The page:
President Macky Sall of Senegal postponed the country’s presidential election, initially scheduled for February 25, on Saturday, citing electoral concerns that could lead to disputes. The decision, announced in a televised address, has drawn criticism from opposition and civil society groups, with some labeling it an “institutional coup.” Sall’s move follows the exclusion of prominent contenders from the electoral list by the constitutional council in January, sparking discontent about the election process. While Sall did not specify a new date for the vote, he emphasized the importance of ensuring a free, fair, and transparent election through a parliamentary inquiry and national dialogue. Despite concerns, Dakar remained calm following the announcement, with no immediate signs of protests.

A massive gas explosion in Nairobi, Kenya, claimed at least three lives and injured nearly 300 people. The blast occurred when a truck carrying gas cylinders exploded in the Embakasi district late Thursday night, causing extensive damage to buildings, businesses, and vehicles. Authorities launched an investigation, and Kenya’s deputy president pledged accountability for those responsible. Initial reports suggested the explosion happened at a gas plant, but later clarification indicated it occurred in a parking yard. The incident highlighted safety concerns, as the gas plant was operating illegally despite rejected construction permits due to safety standards and the high population density in the area. Government officials emphasized the need for the company owners to compensate victims and take responsibility for the tragedy. Kenyan leaders have vowed a robust government response to ensure accountability and prevent similar incidents in the future.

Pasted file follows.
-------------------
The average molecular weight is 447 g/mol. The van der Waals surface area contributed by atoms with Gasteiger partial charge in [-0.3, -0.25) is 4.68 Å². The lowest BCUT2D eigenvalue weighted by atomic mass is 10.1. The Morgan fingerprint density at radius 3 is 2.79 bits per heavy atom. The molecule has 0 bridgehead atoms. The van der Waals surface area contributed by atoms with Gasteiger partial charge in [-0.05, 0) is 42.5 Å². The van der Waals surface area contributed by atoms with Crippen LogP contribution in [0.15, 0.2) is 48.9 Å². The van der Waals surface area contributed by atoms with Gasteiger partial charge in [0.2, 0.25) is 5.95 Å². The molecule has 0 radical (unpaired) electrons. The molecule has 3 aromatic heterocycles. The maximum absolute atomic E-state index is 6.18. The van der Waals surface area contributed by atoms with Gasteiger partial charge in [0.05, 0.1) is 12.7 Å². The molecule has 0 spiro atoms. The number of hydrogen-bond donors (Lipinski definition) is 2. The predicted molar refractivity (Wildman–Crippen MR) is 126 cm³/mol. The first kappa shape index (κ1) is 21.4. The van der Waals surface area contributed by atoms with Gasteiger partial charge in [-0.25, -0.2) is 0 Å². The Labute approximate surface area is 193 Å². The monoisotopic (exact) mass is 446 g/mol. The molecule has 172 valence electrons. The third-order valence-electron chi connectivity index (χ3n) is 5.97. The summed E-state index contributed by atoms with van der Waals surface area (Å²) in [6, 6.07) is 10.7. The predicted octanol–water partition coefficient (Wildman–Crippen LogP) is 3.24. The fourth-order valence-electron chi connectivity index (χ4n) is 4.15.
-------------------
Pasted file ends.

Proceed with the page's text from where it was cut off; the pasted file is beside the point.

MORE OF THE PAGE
Writer and researcher at Alafarika for Studies and Consultancy.